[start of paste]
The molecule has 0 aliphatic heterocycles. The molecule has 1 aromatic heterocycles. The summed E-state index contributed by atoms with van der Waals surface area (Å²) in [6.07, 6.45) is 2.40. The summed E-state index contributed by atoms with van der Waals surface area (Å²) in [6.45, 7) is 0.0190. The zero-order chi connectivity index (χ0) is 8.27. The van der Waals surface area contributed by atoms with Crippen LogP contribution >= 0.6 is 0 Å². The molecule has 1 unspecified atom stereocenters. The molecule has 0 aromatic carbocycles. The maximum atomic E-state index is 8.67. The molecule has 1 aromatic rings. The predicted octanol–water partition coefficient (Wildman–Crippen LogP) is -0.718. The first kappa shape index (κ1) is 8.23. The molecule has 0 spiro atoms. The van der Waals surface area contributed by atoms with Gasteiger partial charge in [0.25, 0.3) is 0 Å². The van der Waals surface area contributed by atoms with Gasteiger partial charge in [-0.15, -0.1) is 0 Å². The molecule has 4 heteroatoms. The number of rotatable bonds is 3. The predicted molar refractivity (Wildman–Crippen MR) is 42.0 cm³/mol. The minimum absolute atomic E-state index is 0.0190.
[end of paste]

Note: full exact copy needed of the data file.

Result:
The molecule has 0 aliphatic heterocycles. The molecule has 1 aromatic heterocycles. The summed E-state index contributed by atoms with van der Waals surface area (Å²) in [6.07, 6.45) is 2.40. The summed E-state index contributed by atoms with van der Waals surface area (Å²) in [6.45, 7) is 0.0190. The zero-order chi connectivity index (χ0) is 8.27. The van der Waals surface area contributed by atoms with Crippen LogP contribution >= 0.6 is 0 Å². The molecule has 1 unspecified atom stereocenters. The molecule has 0 aromatic carbocycles. The maximum atomic E-state index is 8.67. The molecule has 1 aromatic rings. The predicted octanol–water partition coefficient (Wildman–Crippen LogP) is -0.718. The first kappa shape index (κ1) is 8.23. The molecule has 0 spiro atoms. The van der Waals surface area contributed by atoms with Gasteiger partial charge in [0.25, 0.3) is 0 Å². The van der Waals surface area contributed by atoms with Gasteiger partial charge in [-0.15, -0.1) is 0 Å². The molecule has 4 heteroatoms. The number of rotatable bonds is 3. The predicted molar refractivity (Wildman–Crippen MR) is 42.0 cm³/mol. The minimum absolute atomic E-state index is 0.0190.